And with something like sexuality and the massive difficulties around coming out, it's not difficult to put yourself back into that position. Many queer people find themselves having to come out in microtransactions almost daily.
"It's taken me this long to be bolshy about it," Law said, "I think the postal survey helped. The Yes result was strong enough that now if I'm in a taxi and they're having a really friendly conversation and mention a wife or girlfriend I'm like 'I'M GAY! I'm gaaaaay.' It just comes out."
Even in his mid-30s Law says it didn't take much effort to jump right back into the mindset and feelings of what it was like as a teenager, and the crushing emotional weight of coming out so young.
"When it comes to race, if you're one of the very few ethnic people in your community, at least you can share that experience with your family," Law said adding, "if you're queer, most of the time you're probably the only person like that in your own family. That's really intense."
"Ben -- the character and also me in real life -- always knows that he has his mum's support, but when it comes to [his sexuality] it's a really real question. That's something I don't think has really changed."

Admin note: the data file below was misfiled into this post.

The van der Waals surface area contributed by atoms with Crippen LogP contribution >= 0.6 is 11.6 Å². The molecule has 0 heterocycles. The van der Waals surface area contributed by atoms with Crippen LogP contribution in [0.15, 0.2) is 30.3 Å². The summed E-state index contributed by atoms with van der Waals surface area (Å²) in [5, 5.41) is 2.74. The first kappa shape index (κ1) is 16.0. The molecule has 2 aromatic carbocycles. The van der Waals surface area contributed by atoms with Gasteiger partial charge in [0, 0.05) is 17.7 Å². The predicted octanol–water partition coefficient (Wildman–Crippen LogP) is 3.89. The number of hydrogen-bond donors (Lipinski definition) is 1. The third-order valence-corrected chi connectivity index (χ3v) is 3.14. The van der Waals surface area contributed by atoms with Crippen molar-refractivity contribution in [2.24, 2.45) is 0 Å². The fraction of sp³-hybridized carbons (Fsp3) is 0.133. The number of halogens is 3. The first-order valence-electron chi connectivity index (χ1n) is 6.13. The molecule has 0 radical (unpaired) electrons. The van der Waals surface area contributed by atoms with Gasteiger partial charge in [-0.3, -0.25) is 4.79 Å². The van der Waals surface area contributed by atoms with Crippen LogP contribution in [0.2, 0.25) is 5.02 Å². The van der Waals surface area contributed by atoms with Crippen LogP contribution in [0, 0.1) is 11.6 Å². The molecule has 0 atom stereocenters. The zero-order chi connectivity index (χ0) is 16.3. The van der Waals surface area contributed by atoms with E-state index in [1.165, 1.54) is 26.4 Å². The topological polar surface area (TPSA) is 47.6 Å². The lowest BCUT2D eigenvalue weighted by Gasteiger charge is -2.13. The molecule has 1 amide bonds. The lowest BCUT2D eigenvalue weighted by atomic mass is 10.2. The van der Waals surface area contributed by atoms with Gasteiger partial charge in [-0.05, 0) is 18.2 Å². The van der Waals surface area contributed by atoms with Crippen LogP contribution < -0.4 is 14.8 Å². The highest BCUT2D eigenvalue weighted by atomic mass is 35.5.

The big word "REPRESENTATION" hangs over our conversation, but Law says he never set out to earn the "first" accolades of the show's core focuses.
"I am writing the show -- or the book -- that I wish I had when I was growing up," he said noting that when he was growing up there was no representation of Asian-Australian families, children of divorce or LGBTQ teens.
Calling the series "a resource (as dry as that sounds)" Law said he wanted to provide teens, parents and even teachers an example of the coming out experience, rooted in his own life and painted with a comedic brush.
"We’re going to portray the -- in retrospect -- very lucky situation in which I came out, and hopefully that makes the conversation a little less scary and a little less mysterious for families who might be going through the same thing."
While LGBTQ characters and story arcs have been around for ages, and several shows recently have focused on young queer characters like One Day At A Time or the short-lived Roseanne reboot, in Australia it's much less common.
"With [The Family Law] it's the kind of show [teens] can use, it's less about the emotional and more about the practical. Show all this stuff you can laugh to -- that makes it a little less scary to parents, teachers and young people too."
"With something like coming out, we’re not going to shirk away from the realities of being a closeted teenager," Law said, "It’s really terrifying and scary... if we can convey that while still making it not too scary to watch, I think we've done the job we set out to do."
The Family Law will drop on SBS On Demand on Saturday, 12 January at 8.30pm.
Featured Image: SBS / Supplied.